So you’ve finally done it! You always told yourself you were going to travel, and three connecting flights, two layovers and a rather bumpy boat ride later, you find yourself smack in the heart of a foreign country. It’s time to go out and celebrate surviving the voyage, but there’s one tiny complication: a party of one isn’t much of a party. Here’s a list of ideas that will help get you out into the brand new world around you and make some friends along the way.
Odds are you’ll be staying at a hostel at some point on your journey, if that’s not already your main form of housing. Even for students studying abroad and living in a dorm complex, hostels will play a big part in your independent travels. A majority of the people staying in hostels will be looking to go out and explore the surrounding areas as well. Plus this is a great chance to meet people from all over and broaden your horizons significantly. Another reason hostels are a prime place to meet people is that there is always a readily available list of useful information regarding nearby restaurants and bars. Who knows, you might make a really good friend during your stay and you may even end up planning an excursion or two together.
Ordinarily, the standard tours will show you all the typical touristy places in a city that you could have looked up on Google maps, but don’t count them out just yet! Do a little digging online to find a tour given by locals who operate on their own rather than those working for a large company. These groups are usually smaller, providing a better opportunity to get to know the others on the tour, not to mention you can get firsthand experience on where locals come to socialize and where some of the best places in town are rather than sitting on a bus while someone reads facts about the city over an intercom. Having said that, befriending a tour guide is one of the best ways to make local friends quickly.
Try the native language
No one is expecting you to master a foreign language after watching a ten minute YouTube video on how to say hello in the native tongue, but generally most of the locals will applaud your efforts (or just laugh, which is a good thing because you’re trying to makes friends!). Also, knowing basic phrases such as “please,” “thank you,” and “you’re welcome” will help make a good impression. Frequently practicing the native language with shop vendors in the area is a good segue into getting to know them better. Once you feel comfortable enough, try asking them in their language to go out for a coffee sometime.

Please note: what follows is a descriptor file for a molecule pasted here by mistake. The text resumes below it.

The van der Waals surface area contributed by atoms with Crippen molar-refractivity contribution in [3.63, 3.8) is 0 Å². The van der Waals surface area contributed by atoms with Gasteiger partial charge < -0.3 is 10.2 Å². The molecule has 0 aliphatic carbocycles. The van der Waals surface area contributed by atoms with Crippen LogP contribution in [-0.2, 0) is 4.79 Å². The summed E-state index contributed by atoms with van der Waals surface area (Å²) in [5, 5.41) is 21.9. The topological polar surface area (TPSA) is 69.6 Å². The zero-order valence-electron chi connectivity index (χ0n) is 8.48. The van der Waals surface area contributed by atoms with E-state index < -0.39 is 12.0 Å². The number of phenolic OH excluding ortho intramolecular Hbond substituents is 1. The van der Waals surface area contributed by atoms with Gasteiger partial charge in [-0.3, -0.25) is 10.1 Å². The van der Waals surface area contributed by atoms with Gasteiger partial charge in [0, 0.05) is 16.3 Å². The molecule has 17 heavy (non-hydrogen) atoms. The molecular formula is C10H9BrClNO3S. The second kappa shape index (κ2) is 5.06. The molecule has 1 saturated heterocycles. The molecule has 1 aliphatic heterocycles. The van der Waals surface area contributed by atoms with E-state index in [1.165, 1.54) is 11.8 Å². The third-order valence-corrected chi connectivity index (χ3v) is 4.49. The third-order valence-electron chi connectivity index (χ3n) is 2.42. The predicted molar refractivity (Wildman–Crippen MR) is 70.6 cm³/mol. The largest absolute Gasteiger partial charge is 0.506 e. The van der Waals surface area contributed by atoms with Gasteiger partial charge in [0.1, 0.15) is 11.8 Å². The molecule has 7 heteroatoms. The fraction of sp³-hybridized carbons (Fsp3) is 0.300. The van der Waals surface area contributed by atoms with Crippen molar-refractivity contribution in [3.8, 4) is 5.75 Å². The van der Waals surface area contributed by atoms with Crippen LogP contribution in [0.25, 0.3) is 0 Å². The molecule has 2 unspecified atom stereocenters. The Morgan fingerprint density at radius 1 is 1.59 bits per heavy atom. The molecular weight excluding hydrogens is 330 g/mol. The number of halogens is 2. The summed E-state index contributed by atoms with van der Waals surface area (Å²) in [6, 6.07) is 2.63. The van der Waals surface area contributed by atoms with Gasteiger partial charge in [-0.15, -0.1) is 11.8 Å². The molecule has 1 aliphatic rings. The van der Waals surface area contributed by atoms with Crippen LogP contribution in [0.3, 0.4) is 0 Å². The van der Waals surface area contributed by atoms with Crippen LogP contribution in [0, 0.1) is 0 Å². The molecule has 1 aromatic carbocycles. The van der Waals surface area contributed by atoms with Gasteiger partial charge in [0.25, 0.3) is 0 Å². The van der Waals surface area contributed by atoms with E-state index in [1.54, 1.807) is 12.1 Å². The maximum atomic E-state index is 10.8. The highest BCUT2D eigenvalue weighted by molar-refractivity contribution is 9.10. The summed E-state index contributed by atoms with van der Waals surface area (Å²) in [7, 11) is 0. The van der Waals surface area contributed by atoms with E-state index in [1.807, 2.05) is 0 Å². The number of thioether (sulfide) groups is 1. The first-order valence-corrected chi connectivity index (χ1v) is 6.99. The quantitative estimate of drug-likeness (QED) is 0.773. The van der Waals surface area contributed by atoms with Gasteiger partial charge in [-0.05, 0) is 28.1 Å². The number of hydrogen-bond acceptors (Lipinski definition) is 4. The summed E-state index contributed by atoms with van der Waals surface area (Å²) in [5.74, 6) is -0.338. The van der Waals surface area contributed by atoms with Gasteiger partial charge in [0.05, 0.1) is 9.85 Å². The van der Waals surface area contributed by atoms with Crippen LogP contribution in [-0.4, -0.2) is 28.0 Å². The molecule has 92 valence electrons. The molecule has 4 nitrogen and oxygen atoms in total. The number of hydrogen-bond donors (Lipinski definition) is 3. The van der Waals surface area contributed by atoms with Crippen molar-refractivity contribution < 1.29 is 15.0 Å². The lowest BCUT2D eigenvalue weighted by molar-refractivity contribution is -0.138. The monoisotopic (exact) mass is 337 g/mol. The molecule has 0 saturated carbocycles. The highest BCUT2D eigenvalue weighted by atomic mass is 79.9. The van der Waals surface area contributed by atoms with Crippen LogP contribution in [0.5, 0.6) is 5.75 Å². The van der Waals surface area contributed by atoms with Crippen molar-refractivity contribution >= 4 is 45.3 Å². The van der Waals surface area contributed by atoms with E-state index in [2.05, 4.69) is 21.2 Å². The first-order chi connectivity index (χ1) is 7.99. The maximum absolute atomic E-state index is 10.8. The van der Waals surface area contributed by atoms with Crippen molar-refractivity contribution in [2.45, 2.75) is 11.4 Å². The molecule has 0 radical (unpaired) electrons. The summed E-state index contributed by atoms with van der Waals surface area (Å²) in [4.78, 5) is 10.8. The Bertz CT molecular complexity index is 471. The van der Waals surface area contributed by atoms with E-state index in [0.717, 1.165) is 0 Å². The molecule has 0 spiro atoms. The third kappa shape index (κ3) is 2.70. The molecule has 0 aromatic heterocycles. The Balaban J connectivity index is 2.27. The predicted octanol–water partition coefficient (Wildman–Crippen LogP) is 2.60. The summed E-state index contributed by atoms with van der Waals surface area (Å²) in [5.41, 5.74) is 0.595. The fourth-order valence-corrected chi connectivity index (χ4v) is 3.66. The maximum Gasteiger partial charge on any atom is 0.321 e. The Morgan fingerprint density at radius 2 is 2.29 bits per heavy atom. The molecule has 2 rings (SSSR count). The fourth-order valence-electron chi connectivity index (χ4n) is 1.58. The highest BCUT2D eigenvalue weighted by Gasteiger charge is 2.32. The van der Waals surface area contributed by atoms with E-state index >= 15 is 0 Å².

Avoid traveling in packs
In the same way that you may avoid a group of ten to twenty people all loudly shouting in another language back home, a large entourage is a good way to discourage most locals from coming up and starting a conversation with you. While flying solo is the ideal way to encourage conversation, a company ranging from two to four is also fine. Any more than that may make you seem unapproachable.
Get involved with local events
If you are in a large city it’s almost guaranteed that there will be a plethora of events to choose from. Different types of festivals and shows are an especially good way to meet people with whom you may share a common interest. Example: if you meet someone at a concert playing the type of music you like, odds are they’re a fan too, which gives you a common ground to strike up a conversation. Similarly enough, don’t be afraid to venture out and experience different venues. Maybe you’re not the biggest fan of yoga or alternative punk rock, but if you approach it with an open mind you might just find a new passion. The people there obviously came for a reason, ask them why they love whatever it is so much and how you could learn more about it.
Go for a walk!
You never know where an open mind and a good pair of legs can take you.
The world awaits…discover it.